Compound Interest
Interest rate is constant, but the
dollar amount
of interest increases over time.
Ex: You invest money in a savings account, and the amount in your account builds up over time.
Interest is paid on principal and any accumulated interest.
Compound interest formula:
FV = PV × (1 + r)
t
Ex. 5: Compound Interest
You invest $100 in a savings account earning 10% in compound interest.
How much money is in
your account after 1 year?
2 years?
5 years? 10 years?
FV
1
= PV×(1+r)
t
= 100×(1+0.10)
1
= $110.00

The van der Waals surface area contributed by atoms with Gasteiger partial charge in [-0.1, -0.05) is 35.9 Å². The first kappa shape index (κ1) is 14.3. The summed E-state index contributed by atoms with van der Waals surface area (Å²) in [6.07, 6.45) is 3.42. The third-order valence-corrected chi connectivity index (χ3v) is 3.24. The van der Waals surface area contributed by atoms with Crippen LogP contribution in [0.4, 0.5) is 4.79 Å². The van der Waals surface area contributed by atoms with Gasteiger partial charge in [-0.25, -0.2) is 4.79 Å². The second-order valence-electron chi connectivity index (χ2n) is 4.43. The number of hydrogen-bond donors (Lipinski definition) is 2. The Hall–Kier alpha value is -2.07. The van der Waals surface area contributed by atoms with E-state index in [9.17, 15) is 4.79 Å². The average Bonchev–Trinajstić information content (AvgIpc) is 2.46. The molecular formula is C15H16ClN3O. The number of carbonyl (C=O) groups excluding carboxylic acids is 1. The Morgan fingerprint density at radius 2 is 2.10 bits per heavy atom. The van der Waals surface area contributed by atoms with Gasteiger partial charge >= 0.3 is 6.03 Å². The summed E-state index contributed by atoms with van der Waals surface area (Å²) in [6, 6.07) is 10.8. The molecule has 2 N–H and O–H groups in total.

FV
2
= PV×(1+r)
t
= 100×(1+0.10)
2
= $121.00
FV
5
= PV×(1+r)
t
= 100×(1+0.10)
5
= $161.05
FV
10
= PV×(1+r)
t
= 100×(1+0.10)
10
= $259.37
Simple vs. Compound
Simple and compound interest of 10% on $100 over periods of 1 year, 10 years, and 100 years:
For small investments, low interest rates, and short time periods, the returns on simple and
compound interest are approximately the same.
For large investments, high interest rates, or long time periods, compound interest pays more
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 Spring '09
 MURRAY
 Finance, Interest Rates, Interest, Interest Rate

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